The Lexington Senior Center will host three events asking for public input on allowing Accessible Dwelling Units (ADUs) in Lexington. These events will be held April 10 (9:00 to 10:45 a.m.), April 23 (6:30 to 8:30 p.m.), and May 7 (2:00 to 4:00 p.m.) at the Lexington Senior Center, 195 Life Lane. These meetings offer an excellent opportunity to ask questions and raise concerns you might have regarding this new type of housing in your neighborhood.
The Fayette County Neighborhood Council (FCNC) has several concerns regarding ADUs. An ADU is a second residential unit on a lot in a single-family neighborhood and can be attached or detached. While what follows is not comprehensive, the FCNC has developed several talking points for the events, including:
1. Will allowing ADUs promote poorly maintained and designed rental properties, particularly in university neighborhoods?
2. FCNC supports affordable additional housing for seniors and people with disabilities so they may live with caregivers or family. Have ADUs accomplished that goal in other cities? Are demographic data available on who lives in ADUs in other cities?
3. If a neighborhood is zoned single-family residential—one residence per lot–will it be possible for a second residence to be on the same lot without requiring a zone change?
5. Should the owner of a property with an ADU be required to live on-site?
6. The Urban County Government currently has very limited resources to enforce zoning and building requirements. If requirements and restrictions are put in place for ADUs, will government enforcement entities receive additional resources and authority?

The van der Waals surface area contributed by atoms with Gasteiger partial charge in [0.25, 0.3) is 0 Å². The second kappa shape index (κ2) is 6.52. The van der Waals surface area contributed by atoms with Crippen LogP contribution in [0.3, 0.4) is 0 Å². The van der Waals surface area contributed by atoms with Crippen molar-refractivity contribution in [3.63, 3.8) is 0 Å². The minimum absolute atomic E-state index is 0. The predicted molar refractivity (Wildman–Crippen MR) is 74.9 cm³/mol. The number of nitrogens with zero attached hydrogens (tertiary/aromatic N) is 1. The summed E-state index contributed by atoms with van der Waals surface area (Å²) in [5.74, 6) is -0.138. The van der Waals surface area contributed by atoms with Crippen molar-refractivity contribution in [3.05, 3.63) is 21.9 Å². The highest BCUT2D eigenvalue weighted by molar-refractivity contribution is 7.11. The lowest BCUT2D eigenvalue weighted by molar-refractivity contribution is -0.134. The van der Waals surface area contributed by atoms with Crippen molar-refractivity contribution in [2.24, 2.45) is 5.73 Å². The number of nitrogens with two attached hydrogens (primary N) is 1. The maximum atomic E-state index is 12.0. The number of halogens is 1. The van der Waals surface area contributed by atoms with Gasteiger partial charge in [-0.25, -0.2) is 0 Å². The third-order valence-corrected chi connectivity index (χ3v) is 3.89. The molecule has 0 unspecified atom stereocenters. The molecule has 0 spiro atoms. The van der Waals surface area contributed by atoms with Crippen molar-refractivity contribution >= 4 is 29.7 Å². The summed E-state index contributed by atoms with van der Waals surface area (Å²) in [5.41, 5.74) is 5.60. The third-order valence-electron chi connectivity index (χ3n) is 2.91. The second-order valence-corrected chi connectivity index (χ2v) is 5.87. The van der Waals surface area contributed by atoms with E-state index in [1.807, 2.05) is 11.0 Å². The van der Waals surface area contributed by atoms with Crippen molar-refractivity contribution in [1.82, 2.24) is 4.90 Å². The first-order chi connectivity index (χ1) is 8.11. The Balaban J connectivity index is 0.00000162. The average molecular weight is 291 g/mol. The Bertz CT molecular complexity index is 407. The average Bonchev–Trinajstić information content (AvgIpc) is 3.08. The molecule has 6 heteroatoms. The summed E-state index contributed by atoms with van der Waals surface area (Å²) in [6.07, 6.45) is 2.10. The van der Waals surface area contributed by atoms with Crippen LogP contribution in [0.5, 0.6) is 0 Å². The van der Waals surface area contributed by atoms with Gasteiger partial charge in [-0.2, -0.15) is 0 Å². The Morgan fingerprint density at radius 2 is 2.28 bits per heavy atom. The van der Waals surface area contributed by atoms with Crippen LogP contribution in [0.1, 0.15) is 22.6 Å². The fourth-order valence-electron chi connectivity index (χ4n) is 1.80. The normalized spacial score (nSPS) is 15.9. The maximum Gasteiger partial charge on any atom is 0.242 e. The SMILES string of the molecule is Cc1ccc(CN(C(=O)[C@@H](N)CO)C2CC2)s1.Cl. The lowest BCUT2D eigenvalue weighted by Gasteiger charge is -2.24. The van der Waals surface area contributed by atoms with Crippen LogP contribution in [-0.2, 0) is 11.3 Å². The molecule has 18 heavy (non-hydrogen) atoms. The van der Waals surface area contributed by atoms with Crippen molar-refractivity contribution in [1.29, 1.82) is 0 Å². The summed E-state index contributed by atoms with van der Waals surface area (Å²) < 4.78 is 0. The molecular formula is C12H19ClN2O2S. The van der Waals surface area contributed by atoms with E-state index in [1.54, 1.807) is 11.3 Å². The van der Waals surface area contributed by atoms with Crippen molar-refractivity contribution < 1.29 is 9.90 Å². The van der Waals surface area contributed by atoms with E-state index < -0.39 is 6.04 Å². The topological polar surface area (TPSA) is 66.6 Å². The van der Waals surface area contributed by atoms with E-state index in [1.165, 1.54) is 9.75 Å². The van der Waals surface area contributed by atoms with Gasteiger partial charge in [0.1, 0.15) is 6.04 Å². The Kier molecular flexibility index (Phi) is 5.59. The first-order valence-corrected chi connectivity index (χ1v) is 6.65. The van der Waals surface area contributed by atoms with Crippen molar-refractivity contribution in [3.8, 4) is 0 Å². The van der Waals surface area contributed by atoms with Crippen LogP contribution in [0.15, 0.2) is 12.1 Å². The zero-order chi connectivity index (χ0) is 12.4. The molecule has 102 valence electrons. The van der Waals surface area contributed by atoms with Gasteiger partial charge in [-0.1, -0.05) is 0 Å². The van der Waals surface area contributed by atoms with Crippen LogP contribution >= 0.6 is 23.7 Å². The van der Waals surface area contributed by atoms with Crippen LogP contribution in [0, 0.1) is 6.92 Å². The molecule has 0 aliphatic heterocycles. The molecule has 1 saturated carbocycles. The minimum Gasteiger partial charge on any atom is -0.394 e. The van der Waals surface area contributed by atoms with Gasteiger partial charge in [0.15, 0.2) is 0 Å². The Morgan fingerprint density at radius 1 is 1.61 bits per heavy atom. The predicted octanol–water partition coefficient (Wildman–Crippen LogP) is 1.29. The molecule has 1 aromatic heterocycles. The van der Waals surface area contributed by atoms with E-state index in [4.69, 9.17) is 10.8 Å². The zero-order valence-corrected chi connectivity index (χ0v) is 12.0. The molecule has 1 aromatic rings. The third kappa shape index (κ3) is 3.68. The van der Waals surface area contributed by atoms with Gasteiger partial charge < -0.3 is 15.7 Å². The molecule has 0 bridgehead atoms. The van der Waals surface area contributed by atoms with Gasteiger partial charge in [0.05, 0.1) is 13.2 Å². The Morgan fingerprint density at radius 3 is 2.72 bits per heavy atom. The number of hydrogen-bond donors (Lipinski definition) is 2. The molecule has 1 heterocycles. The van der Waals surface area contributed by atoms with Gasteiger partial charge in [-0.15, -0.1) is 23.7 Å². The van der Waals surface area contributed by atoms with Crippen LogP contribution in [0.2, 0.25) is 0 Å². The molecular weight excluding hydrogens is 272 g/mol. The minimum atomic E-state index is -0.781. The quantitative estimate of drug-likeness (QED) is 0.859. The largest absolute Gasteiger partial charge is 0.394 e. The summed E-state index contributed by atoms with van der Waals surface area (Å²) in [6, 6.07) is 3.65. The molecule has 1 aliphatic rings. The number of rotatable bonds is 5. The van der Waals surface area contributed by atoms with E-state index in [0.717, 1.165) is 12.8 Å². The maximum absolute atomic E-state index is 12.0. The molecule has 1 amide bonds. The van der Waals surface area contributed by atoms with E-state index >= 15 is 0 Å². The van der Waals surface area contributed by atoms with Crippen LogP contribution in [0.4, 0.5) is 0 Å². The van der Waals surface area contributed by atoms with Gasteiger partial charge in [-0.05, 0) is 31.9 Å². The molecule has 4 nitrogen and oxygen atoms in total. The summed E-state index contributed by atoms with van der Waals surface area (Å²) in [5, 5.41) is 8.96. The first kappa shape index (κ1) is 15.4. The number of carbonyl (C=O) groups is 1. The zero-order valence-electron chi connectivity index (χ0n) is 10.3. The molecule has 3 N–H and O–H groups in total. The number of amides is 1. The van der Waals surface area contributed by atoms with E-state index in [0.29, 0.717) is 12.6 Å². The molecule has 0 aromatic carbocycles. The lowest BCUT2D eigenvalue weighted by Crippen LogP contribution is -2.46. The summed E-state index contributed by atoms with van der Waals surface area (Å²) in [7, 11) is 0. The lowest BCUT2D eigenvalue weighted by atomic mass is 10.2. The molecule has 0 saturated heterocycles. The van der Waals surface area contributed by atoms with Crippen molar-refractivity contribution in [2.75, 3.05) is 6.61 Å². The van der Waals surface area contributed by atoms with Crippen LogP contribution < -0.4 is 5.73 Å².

7. Will ADUs be permitted in neighborhoods with H-1 and ND-1 overlays?
8. Lexington has significant ecoli problems in all of its watersheds. In addition, in most established neighborhoods lateral sewer lines (from house to street) are aging. Should any increase in density accomplished through ADUs come only if lateral sanitary sewer lines and storm drains are first tested and shown to be functioning properly? Also, if a neighborhood is experiencing flooding and sanitary sewer overflows, should it not be allowed to have ADUs?
9. Deed restrictions are private agreements between developer and home purchaser. LFUCG does not enforce them. Should ADUs be permitted in a neighborhood when deed restrictions prohibit them? Would this lead to litigation?
10. Would certain design elements be enforced to assure that new ADU construction fits with the existing dwelling and with neighborhood character? Should there be a restriction on the height of an ADU? What restrictions should be applied to all dimensions and setbacks?
11. Would ADUs accelerate gentrification and turnover in minority neighborhoods or help them? Are data available on the impact of ADUs on minority and economically disadvantaged neighborhoods?
Do you have other questions regarding ADUs? Please try to attend at least one of these meetings at the Senior Center to ask questions, learn, and express concerns.
Walt Gaffield, President
Fayette County Neighborhood Council, Inc.